September 27, 2013
The Kansas Department of Health and Environment and the Kansas Department of Wildlife, Parks and Tourism urge waterfowl hunters who use dogs to be vigilant for the presence of harmful blue-green algae. Dogs that swim in or drink water affected by a harmful algae bloom or eat dried algae along the shore may become seriously ill or die.
Dead algae can wash up on shorelines and in marshy areas and persist for long periods – posing a risk to dogs that eat or drink the algae or ingest it while licking their fur. A HAB may look like foam, scum or paint floating on the water and be colored blue, bright green, brown or red. Blooms can develop rapidly; if the water appears suspicious or there is decaying algae on the shore, avoid contact and keep dogs away.
Dogs are usually exposed to the toxins by drinking the HAB-affected water. However, they may still be exposed if they walk on, roll in or eat decaying algae along the shore or retrieve a bird with algae on its feathers.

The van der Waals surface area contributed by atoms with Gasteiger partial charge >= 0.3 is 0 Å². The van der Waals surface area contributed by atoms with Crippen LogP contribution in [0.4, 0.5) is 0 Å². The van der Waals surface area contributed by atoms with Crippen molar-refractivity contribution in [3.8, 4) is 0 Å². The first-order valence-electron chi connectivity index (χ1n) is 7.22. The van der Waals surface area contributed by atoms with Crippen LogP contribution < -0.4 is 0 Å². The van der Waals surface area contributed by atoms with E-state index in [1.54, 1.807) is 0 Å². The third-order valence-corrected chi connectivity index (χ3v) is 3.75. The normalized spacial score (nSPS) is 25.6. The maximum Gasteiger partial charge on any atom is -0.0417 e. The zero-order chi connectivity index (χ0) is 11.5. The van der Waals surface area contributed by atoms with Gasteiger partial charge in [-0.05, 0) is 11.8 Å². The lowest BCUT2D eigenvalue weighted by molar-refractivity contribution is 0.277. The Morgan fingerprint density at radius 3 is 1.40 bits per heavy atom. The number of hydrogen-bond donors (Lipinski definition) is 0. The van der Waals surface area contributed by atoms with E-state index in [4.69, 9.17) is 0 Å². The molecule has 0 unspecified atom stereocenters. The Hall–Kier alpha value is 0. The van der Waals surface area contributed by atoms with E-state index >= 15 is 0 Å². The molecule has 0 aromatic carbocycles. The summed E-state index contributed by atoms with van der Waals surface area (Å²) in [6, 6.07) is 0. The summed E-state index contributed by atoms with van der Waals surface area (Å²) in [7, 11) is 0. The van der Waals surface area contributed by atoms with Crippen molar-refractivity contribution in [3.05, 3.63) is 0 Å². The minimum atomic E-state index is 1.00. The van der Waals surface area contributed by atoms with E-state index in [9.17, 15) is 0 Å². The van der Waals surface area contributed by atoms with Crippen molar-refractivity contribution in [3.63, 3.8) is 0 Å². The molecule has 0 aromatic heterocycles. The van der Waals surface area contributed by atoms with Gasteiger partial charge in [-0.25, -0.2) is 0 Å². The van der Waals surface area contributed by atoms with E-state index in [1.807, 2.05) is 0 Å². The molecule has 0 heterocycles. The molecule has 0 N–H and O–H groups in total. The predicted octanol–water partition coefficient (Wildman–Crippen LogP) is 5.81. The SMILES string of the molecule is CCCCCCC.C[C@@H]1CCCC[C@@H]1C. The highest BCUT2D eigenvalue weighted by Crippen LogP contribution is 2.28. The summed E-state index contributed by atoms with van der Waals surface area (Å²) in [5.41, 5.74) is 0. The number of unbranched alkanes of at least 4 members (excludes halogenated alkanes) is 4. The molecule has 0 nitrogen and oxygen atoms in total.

The signs of illness in dogs usually occur within 30 minutes of exposure and include vomiting, diarrhea, lethargy, convulsions, difficulty breathing and general weakness.
If your dog has ingested algae, or has any of these signs after exposure, contact your veterinarian immediately as HAB poisoning can quickly lead to death.
People may also become ill after contact with a HAB. Symptoms vary depending upon the type of exposure (e.g. direct contact, ingestion, inhalation) but can include rash, vomiting, diarrhea, fever, sore throat, and headache. If you, or your dog, come into contact with algae rinse the area with clean, fresh water.